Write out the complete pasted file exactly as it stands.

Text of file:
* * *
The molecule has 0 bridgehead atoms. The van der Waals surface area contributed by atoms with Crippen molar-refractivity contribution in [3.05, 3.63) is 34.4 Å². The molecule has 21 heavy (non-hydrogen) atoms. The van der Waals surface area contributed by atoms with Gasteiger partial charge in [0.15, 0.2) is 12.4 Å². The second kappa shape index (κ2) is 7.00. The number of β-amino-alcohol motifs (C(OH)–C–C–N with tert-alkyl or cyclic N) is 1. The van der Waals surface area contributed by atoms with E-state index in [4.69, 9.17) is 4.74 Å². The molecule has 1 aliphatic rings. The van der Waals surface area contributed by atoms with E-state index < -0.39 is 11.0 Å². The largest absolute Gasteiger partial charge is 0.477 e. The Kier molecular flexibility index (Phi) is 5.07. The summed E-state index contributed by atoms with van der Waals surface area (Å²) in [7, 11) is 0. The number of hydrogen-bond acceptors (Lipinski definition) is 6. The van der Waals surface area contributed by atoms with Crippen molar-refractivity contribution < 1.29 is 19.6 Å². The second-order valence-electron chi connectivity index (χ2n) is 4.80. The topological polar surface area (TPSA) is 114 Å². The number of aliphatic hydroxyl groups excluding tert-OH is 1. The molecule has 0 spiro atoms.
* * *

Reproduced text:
The molecule has 0 bridgehead atoms. The van der Waals surface area contributed by atoms with Crippen molar-refractivity contribution in [3.05, 3.63) is 34.4 Å². The molecule has 21 heavy (non-hydrogen) atoms. The van der Waals surface area contributed by atoms with Gasteiger partial charge in [0.15, 0.2) is 12.4 Å². The second kappa shape index (κ2) is 7.00. The number of β-amino-alcohol motifs (C(OH)–C–C–N with tert-alkyl or cyclic N) is 1. The van der Waals surface area contributed by atoms with E-state index in [4.69, 9.17) is 4.74 Å². The molecule has 1 aliphatic rings. The van der Waals surface area contributed by atoms with E-state index < -0.39 is 11.0 Å². The largest absolute Gasteiger partial charge is 0.477 e. The Kier molecular flexibility index (Phi) is 5.07. The summed E-state index contributed by atoms with van der Waals surface area (Å²) in [7, 11) is 0. The number of hydrogen-bond acceptors (Lipinski definition) is 6. The van der Waals surface area contributed by atoms with Crippen molar-refractivity contribution < 1.29 is 19.6 Å². The second-order valence-electron chi connectivity index (χ2n) is 4.80. The topological polar surface area (TPSA) is 114 Å². The number of aliphatic hydroxyl groups excluding tert-OH is 1. The molecule has 0 spiro atoms.